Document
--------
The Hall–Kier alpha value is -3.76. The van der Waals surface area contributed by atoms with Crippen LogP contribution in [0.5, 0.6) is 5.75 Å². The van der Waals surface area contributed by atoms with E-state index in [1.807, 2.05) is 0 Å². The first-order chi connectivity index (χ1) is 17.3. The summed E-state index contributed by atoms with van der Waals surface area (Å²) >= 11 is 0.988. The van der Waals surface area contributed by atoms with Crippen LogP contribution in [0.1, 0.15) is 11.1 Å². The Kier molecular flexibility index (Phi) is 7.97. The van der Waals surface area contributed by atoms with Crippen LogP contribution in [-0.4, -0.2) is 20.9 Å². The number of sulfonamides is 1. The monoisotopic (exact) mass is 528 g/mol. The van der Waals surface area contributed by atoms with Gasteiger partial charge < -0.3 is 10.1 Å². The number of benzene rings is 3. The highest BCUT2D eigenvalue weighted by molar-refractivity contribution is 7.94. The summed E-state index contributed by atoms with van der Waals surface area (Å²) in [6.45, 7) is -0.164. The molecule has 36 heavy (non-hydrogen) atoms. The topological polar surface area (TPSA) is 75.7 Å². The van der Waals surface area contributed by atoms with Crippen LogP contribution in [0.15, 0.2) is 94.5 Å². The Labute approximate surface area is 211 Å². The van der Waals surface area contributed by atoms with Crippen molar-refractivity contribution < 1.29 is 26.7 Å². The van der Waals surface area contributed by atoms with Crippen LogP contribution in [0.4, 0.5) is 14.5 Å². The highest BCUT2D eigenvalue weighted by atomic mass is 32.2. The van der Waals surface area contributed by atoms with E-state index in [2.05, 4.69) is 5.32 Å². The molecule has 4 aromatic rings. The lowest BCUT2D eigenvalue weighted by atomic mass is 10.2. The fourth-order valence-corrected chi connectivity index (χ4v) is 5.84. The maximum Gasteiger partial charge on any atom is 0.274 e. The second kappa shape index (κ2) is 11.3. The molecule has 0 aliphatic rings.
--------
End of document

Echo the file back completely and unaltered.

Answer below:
The Hall–Kier alpha value is -3.76. The van der Waals surface area contributed by atoms with Crippen LogP contribution in [0.5, 0.6) is 5.75 Å². The van der Waals surface area contributed by atoms with E-state index in [1.807, 2.05) is 0 Å². The first-order chi connectivity index (χ1) is 17.3. The summed E-state index contributed by atoms with van der Waals surface area (Å²) >= 11 is 0.988. The van der Waals surface area contributed by atoms with Crippen LogP contribution in [0.1, 0.15) is 11.1 Å². The Kier molecular flexibility index (Phi) is 7.97. The van der Waals surface area contributed by atoms with Crippen LogP contribution in [-0.4, -0.2) is 20.9 Å². The number of sulfonamides is 1. The monoisotopic (exact) mass is 528 g/mol. The van der Waals surface area contributed by atoms with Gasteiger partial charge < -0.3 is 10.1 Å². The number of benzene rings is 3. The highest BCUT2D eigenvalue weighted by molar-refractivity contribution is 7.94. The summed E-state index contributed by atoms with van der Waals surface area (Å²) in [6.45, 7) is -0.164. The molecule has 36 heavy (non-hydrogen) atoms. The topological polar surface area (TPSA) is 75.7 Å². The van der Waals surface area contributed by atoms with Crippen LogP contribution in [0.15, 0.2) is 94.5 Å². The Labute approximate surface area is 211 Å². The van der Waals surface area contributed by atoms with Crippen molar-refractivity contribution < 1.29 is 26.7 Å². The van der Waals surface area contributed by atoms with Crippen LogP contribution in [0.4, 0.5) is 14.5 Å². The highest BCUT2D eigenvalue weighted by atomic mass is 32.2. The van der Waals surface area contributed by atoms with E-state index in [2.05, 4.69) is 5.32 Å². The molecule has 4 aromatic rings. The lowest BCUT2D eigenvalue weighted by atomic mass is 10.2. The fourth-order valence-corrected chi connectivity index (χ4v) is 5.84. The maximum Gasteiger partial charge on any atom is 0.274 e. The second kappa shape index (κ2) is 11.3. The molecule has 0 aliphatic rings.